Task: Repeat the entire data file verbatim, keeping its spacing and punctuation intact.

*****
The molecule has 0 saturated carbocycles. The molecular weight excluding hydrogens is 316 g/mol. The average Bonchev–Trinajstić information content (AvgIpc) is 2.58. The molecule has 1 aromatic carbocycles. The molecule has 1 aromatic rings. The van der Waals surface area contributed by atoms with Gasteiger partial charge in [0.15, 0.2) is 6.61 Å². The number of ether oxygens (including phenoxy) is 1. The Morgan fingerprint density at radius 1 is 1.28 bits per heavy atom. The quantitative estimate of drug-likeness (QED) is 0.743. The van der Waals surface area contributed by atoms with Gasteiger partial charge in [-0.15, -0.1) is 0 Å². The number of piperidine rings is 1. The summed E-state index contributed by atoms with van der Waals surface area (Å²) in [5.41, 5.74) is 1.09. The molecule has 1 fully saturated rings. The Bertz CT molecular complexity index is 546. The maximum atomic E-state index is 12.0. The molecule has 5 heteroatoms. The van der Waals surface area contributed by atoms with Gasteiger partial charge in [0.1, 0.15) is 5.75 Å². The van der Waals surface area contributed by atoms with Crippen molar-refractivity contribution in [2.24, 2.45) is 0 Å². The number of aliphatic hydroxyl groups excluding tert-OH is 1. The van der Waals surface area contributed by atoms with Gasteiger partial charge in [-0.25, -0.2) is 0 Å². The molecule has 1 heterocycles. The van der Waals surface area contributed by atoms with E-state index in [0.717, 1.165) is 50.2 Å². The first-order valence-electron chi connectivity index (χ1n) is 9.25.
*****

The molecule has 0 saturated carbocycles. The molecular weight excluding hydrogens is 316 g/mol. The average Bonchev–Trinajstić information content (AvgIpc) is 2.58. The molecule has 1 aromatic carbocycles. The molecule has 1 aromatic rings. The van der Waals surface area contributed by atoms with Gasteiger partial charge in [0.15, 0.2) is 6.61 Å². The number of ether oxygens (including phenoxy) is 1. The Morgan fingerprint density at radius 1 is 1.28 bits per heavy atom. The quantitative estimate of drug-likeness (QED) is 0.743. The van der Waals surface area contributed by atoms with Gasteiger partial charge in [-0.15, -0.1) is 0 Å². The number of piperidine rings is 1. The summed E-state index contributed by atoms with van der Waals surface area (Å²) in [5.41, 5.74) is 1.09. The molecule has 1 fully saturated rings. The Bertz CT molecular complexity index is 546. The maximum atomic E-state index is 12.0. The molecule has 5 heteroatoms. The van der Waals surface area contributed by atoms with Gasteiger partial charge in [0.1, 0.15) is 5.75 Å². The van der Waals surface area contributed by atoms with Crippen molar-refractivity contribution in [2.24, 2.45) is 0 Å². The number of aliphatic hydroxyl groups excluding tert-OH is 1. The van der Waals surface area contributed by atoms with Gasteiger partial charge in [-0.25, -0.2) is 0 Å². The molecule has 1 heterocycles. The van der Waals surface area contributed by atoms with E-state index in [0.717, 1.165) is 50.2 Å². The first-order valence-electron chi connectivity index (χ1n) is 9.25.